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Hot air, bound and then releasing in an explosion of movement was to blame. The spin of the earth put English on the rising column of air as it rove down the wooded hill and picked up the thousands of pounds of fir plywood and 2X8s like so much kindling.
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“Au vent fou,” I said aloud into the quiet, dumbstruck, thinking of the name of the Quebec windsurfing shop where I had just bought some gear, online.

Think of us, we windsurfers, when you drive your car on a warm day, your window open. Let your flat palm play in the wind like a foil, lifting and dropping in the stream of air. Then imagine that feeling; that unseen, natural power and think what it would be like to have your whole body pulled along over the water, at speed, the board slapping impatiently at the surface and the wind – a careening, magical hoard rushing towards you, raucous and eager as hounds in the hunt.

There you have it, that is the wind, and logic be damned.

The Trump Patch

I THINK I NEED A BREAK. Too much Trump, too much despair. I never want the whole world to agree with me, except now. I want the world – every person – to disavow Trump. That’s not healthy.

It’s also a wee, tiny bit judgey. Besides, it’s an American thang, so wuddaIcare? (Yeah, right. Like when your neighbour gets a new stereo and plays Abracadabra by the Steve Miller Band all Sunday afternoon. It has an unavoidable spill-over effect.)

So, to ward off all this bad mo-jo, I’m going on the patch. The Trump patch (“May cause nausea and/or rectal discharge”.)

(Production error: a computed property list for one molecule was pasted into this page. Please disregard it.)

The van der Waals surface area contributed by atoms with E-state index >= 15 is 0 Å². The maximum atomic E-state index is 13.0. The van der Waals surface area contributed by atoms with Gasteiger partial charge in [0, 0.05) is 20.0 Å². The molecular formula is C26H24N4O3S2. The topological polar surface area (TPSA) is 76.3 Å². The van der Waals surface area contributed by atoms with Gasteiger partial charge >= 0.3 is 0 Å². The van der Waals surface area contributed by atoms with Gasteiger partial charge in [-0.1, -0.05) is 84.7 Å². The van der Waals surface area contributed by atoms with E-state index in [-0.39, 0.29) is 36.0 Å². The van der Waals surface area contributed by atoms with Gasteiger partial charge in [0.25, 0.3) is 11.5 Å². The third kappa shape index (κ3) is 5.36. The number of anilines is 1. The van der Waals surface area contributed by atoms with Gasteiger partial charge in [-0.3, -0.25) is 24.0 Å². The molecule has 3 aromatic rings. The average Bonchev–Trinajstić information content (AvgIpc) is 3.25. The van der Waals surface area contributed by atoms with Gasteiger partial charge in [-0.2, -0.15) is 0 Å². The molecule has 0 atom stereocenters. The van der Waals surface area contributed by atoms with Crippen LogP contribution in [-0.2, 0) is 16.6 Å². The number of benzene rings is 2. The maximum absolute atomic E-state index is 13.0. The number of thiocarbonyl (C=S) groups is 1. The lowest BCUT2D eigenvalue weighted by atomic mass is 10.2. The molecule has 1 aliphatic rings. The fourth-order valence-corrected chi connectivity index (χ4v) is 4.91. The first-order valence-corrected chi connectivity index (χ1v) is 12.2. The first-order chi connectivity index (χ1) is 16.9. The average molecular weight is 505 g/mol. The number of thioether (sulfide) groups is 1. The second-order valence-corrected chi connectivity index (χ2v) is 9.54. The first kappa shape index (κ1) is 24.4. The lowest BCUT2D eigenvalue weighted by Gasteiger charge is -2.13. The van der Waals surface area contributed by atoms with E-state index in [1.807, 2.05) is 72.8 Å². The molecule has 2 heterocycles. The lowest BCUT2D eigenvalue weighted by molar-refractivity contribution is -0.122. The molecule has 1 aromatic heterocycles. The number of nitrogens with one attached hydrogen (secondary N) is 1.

If he does not get elected, things will carry on in apple-pie order. By the way, isn’t that a great saying? I know, right? (As my sister likes to say, accompanied by a funny facial expression.) The apple pie saying is an idiom used by Joseph Conrad and more recently by a really good contemporary poet named Trish Hopkinson.

Anyway, back to Trump; he does not win, all is well. He goes away except for some parting deplorable remarks and I go off the patch. End of story.

And if Trump wins? Accch. I have no idiom for that. “Deportation order? Court order? Out of order?” Hey Joe! – little help here? (Mr. Conrad knows about darkness, after all.)

I think what I would do if Trump becomes POTUS is gather my wife and my daughters and all the strong women I know — it’s a lot; I have the best women — and I’d find a person with a really obnoxious pro-Trump t-shirt and I’d let him explain to my grand-daughter how this all works. The whole rape culture thing, I mean.

And maybe my grandma Toews could come back for that one meeting and give us some tips on what she did when her generation of women rose up and set aside a lot of these crazy notions, like, fifty years ago.

Grandma is not gonna be pleased – she already weeded that row of beets.

So, bye-bye CNN, I’m on the patch. Smell ya later, Stephen Colbert, I’m outta here. Alec Baldwin: have a blast. (Heyyyy, isn’t he also the scream-at-his-daughter-on-the-phone guy?) No matter, they will figure it out without me. As John Wayne used to say, “Exercise yer conscience, if ya got one!”